[intro]Jonathan Jones Wades into a Silly Controversy[/intro]
Jonathan Jones is pretty miffed about getting dragged into defending the British Government’s art collection. Martin Gayford mentioned it recently on Bloomberg and the Telegraph have followed up with a bit of outrage about £500,000 in taxpayer’s money going to buy art for embassies and the like. Jones doesn’t really like it either but he won’t put up with the bashing:
It’s pretty obvious what justifies these choices: Britain is famous for art and – like it or not – for contemporary art. People come here to see Tate Modern. This is our image and it is a profitable one. The country is bursting with visitors this summer, all spending money to help us out of recession, many drawn by our high profile in modern culture. […]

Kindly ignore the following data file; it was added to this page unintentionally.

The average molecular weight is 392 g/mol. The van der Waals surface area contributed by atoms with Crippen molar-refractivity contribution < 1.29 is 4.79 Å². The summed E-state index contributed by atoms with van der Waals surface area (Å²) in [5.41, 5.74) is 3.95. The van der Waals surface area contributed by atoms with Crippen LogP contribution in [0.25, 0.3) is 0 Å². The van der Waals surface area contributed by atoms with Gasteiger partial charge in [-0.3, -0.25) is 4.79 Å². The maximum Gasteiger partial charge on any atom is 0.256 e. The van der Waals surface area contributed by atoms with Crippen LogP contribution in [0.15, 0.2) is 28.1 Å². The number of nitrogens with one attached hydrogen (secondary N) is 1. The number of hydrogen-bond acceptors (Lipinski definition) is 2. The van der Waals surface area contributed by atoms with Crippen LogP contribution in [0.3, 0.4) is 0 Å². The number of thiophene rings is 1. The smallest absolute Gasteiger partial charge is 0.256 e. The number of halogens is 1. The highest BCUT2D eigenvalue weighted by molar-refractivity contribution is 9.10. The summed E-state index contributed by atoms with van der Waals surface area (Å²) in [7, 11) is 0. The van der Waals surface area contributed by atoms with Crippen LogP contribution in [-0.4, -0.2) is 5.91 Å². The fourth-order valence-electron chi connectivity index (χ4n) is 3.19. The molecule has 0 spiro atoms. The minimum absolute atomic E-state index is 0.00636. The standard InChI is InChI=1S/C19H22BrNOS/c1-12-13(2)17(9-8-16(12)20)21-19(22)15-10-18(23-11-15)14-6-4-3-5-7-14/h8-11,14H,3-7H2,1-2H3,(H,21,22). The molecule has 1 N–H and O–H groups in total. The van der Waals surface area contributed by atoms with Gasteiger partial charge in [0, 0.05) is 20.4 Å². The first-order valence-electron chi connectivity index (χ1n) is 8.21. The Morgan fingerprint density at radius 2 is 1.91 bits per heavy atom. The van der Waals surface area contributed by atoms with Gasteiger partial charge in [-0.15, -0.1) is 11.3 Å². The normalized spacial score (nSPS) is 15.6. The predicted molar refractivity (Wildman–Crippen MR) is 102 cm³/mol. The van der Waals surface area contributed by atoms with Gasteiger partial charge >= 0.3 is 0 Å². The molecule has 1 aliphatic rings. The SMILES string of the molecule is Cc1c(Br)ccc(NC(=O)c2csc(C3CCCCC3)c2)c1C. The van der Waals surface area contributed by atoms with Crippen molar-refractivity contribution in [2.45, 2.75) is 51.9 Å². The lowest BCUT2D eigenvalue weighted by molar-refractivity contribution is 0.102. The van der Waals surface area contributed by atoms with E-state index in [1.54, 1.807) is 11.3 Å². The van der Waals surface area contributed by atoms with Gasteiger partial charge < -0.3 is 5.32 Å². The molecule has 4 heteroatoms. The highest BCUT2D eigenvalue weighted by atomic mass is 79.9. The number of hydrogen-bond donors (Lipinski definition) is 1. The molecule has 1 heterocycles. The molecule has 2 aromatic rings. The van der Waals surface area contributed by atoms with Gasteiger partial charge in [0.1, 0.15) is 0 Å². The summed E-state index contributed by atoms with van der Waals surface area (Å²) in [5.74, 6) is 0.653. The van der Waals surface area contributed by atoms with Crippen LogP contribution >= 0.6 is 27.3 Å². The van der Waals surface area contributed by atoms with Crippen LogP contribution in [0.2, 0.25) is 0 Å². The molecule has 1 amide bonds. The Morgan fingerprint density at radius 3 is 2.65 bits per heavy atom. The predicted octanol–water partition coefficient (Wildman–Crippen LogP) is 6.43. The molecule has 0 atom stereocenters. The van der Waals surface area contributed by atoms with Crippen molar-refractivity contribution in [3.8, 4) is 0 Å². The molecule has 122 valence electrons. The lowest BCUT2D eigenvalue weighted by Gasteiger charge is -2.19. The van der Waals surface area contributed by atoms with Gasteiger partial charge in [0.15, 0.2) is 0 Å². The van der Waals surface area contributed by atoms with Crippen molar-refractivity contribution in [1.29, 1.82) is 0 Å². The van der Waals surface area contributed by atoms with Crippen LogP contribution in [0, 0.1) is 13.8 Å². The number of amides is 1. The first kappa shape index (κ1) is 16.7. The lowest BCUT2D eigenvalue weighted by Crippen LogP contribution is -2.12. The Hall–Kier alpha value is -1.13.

Since when did politicians care about art? Since when did they have an opinion of it? What is all this pretentious posturing in Labour circles? I have visited the stores of the government art collection and it is true they are full of 18th-century portraits, 19th-century seascapes and even the odd early work by Lucian Freud. Now, I’m not saying that a work by David Batchelor does nothing for our image abroad – but maybe a Freud would do more? And, to be honest, what’s wrong with reminding people of our long history by showing older, Georgian and Victorian, works?
Why Labour is Bad for Modern Art (Jonathan Jones/Guardian)